Serious stuff, all discussed at today’s high-level round table in New York hosted by UN-Habitat, the UN’s coalition on affordable and sustainable housing, along with the MIT Center for Ocean Engineering, the Explorers Club, and OCEANIX, a group investing in floating cities on this new marine frontier. Bjarke Ingels of BIG—architects of the "Dryline" around lower Manhattan—unveiled his design for a prototypical floating city today, which would be made out of mass timber and bamboo. This proposal would be “flood proof, earthquake-proof, and tsunami-proof,” according to Marc Collins Chen, co-Founder and CEO of OCEANIX. The renderings show a series of modular hexagonal islands with a productive landscape, where bamboo grown on the “islands” could be used to make glulam beams. BIG envisions the cities as zero-waste, energy-positive and self-sustaining. The necessary food to feed the population would be grown on the islands. BIG has put toether a kit of parts for each part of the man-made ecosystem: a food kit of parts, a waste kit of parts. Each island would be prefabricated onshore and towed to its location in the archipelago. What would living on one of these islands be like? "All of the aspects of human life would be accommodated," according to Ingels. They would dedicate seven islands to public life, including a spiritual center, a cultural center, and a recreation center. "It won't be like Waterworld. Its another form of human habitat that can grow with its success." Oceanix City, as it is called, features mid-rise housing around a shared, green public space where agriculture and recreation co-exist. Underground greenhouses are embedded in the “hull” of the floating city, while in the sky, drones would buzz by with abandon. The systems on each city would be connected, where waste, food, water, and mobility are connected. Because the cities are towable, they can be moved in the event of a weather event.  Land reclamation (creating new land by pouring sand in the ocean) is no longer seen as sustainable, as it uses precious sand resources and causes coastal areas to lose protective wetlands and mangroves. Could floating cities be the way forward for expanding our cities as we deal with the consequences of climate change and sea-level rise?  According to the coalition, “Sustainable Floating Cities offer a clean slate to rethink how we build, live, work, and play…They are about building a thriving community of people who care about the planet and every life form on it.” Doesn't this sound a lot like the Seasteading Institute, the infamous group of libertarian utopianists who want to break away from land and society altogether? For Collins, his floating infrastructure is less ideological, and more about infrastructure technology. These floating cities would be positioned near protected coastal areas, less ocean-faring pirate states and more extensions of areas threatened by rising sea levels. "These cities have to be accessible to everyone. We can't build broad support for this without populist thinking," said Richard Wiese, the president of the Explorers Club. The first prototypes will start small, even though they are thinking big. The 4.5-acre pods will house 300 people, while the goal is to scale the system by repeating the unit until the city can hold 10,000 people. Can floating cities be more sustainable and affordable than building on land? Would they only be for the rich? Would they be self-sufficient? Would they prevent climate gentrification and curb climate migration? Or, as has been the case in the past, will the idea prove too expensive to actually build?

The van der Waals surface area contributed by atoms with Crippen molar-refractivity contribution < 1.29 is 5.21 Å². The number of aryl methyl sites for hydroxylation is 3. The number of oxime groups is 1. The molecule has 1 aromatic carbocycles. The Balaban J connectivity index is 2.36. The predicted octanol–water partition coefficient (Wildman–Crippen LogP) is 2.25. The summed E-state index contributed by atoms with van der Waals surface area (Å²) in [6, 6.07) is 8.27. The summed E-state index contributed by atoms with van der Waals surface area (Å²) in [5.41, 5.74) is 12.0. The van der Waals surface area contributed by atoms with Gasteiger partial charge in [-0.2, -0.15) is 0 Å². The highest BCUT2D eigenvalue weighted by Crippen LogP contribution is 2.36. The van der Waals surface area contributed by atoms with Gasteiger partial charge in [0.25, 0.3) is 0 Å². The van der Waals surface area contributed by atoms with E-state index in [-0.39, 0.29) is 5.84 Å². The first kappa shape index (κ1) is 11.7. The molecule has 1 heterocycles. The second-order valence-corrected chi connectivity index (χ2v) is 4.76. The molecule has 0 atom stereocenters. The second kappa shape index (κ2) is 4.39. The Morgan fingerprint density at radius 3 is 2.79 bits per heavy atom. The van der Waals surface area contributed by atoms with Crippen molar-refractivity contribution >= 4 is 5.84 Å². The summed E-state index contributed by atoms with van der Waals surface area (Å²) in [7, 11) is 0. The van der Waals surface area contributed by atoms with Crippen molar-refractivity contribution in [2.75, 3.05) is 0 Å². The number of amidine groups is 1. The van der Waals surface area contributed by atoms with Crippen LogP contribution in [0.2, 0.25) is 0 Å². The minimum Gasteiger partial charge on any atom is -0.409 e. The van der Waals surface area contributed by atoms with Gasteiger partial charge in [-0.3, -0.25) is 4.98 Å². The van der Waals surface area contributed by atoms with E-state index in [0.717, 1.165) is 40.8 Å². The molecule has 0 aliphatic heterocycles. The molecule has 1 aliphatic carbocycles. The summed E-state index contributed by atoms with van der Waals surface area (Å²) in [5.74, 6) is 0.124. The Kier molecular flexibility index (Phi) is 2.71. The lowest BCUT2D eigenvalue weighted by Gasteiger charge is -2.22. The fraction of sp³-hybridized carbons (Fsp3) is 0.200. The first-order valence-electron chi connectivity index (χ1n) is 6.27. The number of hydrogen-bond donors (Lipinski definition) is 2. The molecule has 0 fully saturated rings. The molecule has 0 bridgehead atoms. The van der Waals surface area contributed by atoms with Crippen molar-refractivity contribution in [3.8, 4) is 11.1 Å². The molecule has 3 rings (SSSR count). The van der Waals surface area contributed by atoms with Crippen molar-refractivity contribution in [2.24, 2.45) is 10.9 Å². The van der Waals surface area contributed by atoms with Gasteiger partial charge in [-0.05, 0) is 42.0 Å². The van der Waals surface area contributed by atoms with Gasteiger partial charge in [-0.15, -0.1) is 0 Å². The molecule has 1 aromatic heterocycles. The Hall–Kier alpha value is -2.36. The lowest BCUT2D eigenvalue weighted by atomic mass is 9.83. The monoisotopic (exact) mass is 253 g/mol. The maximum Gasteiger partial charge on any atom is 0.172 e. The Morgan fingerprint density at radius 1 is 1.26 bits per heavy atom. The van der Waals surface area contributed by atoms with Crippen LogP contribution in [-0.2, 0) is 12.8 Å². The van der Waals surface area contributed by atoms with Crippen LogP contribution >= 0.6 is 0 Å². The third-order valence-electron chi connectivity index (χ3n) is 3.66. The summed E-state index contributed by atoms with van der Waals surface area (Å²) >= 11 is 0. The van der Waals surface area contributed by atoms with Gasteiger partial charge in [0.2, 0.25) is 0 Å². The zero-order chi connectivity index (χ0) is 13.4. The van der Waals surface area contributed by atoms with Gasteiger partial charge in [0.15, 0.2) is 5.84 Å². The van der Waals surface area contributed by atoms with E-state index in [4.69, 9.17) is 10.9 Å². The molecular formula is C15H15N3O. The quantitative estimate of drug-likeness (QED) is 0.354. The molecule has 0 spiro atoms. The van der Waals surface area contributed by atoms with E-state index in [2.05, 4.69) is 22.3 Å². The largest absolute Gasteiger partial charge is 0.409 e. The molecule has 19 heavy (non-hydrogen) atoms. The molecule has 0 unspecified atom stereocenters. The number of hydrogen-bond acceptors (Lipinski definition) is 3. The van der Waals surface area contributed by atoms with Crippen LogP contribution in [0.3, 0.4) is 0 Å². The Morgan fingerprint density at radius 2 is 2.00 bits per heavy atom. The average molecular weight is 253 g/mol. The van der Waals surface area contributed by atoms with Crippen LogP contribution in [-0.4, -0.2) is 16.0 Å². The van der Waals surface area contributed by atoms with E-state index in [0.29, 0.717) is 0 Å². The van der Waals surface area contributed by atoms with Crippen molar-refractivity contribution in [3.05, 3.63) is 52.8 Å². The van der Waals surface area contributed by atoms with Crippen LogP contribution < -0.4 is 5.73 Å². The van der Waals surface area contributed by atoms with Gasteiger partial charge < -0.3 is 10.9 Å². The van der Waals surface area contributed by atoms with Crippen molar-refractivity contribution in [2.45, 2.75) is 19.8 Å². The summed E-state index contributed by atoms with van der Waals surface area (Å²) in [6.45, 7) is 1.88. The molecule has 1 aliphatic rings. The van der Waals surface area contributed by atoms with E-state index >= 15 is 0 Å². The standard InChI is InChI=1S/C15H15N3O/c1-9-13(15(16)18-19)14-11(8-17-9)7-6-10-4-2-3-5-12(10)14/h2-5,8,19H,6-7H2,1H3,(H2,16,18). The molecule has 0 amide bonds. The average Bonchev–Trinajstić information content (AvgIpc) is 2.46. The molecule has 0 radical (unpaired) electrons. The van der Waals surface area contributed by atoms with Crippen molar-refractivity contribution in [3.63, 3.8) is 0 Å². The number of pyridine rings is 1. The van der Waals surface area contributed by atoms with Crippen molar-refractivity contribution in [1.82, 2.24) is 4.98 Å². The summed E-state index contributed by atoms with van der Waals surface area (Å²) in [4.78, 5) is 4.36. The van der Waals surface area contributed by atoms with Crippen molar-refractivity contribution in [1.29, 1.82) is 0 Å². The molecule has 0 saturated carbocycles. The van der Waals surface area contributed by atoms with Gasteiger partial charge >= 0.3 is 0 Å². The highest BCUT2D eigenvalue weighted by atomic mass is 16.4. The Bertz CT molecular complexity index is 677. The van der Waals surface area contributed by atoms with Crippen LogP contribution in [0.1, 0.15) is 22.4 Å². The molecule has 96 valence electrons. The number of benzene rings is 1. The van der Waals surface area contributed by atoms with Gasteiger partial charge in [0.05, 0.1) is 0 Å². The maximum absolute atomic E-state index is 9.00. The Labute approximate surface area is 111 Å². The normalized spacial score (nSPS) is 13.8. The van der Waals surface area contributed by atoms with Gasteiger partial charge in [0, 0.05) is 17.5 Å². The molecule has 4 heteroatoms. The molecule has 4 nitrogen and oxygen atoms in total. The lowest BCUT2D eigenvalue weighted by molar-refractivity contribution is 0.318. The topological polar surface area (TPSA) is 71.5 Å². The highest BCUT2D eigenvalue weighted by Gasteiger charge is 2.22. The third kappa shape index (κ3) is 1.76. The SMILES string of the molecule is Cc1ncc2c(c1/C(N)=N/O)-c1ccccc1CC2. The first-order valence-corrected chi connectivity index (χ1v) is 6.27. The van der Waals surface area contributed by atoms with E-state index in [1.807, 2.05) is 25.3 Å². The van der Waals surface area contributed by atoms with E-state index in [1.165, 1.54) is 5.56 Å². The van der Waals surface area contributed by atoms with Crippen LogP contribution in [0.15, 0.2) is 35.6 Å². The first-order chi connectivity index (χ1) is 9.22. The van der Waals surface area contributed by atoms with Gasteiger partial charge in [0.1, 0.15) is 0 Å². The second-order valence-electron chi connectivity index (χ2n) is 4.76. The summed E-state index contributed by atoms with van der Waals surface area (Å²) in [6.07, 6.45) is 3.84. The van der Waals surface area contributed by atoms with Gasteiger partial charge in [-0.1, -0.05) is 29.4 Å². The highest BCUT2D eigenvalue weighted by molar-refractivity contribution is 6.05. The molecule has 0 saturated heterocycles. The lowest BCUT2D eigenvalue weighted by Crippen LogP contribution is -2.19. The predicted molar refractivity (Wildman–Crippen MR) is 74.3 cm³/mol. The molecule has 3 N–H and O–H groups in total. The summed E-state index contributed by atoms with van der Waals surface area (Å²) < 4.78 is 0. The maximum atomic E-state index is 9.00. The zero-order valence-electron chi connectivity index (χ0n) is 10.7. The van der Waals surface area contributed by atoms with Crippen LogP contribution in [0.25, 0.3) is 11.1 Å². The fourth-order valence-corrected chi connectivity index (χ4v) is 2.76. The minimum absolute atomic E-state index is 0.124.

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Going Up, Way Up

Western Europe's tallest tower could have sheep grazing at its base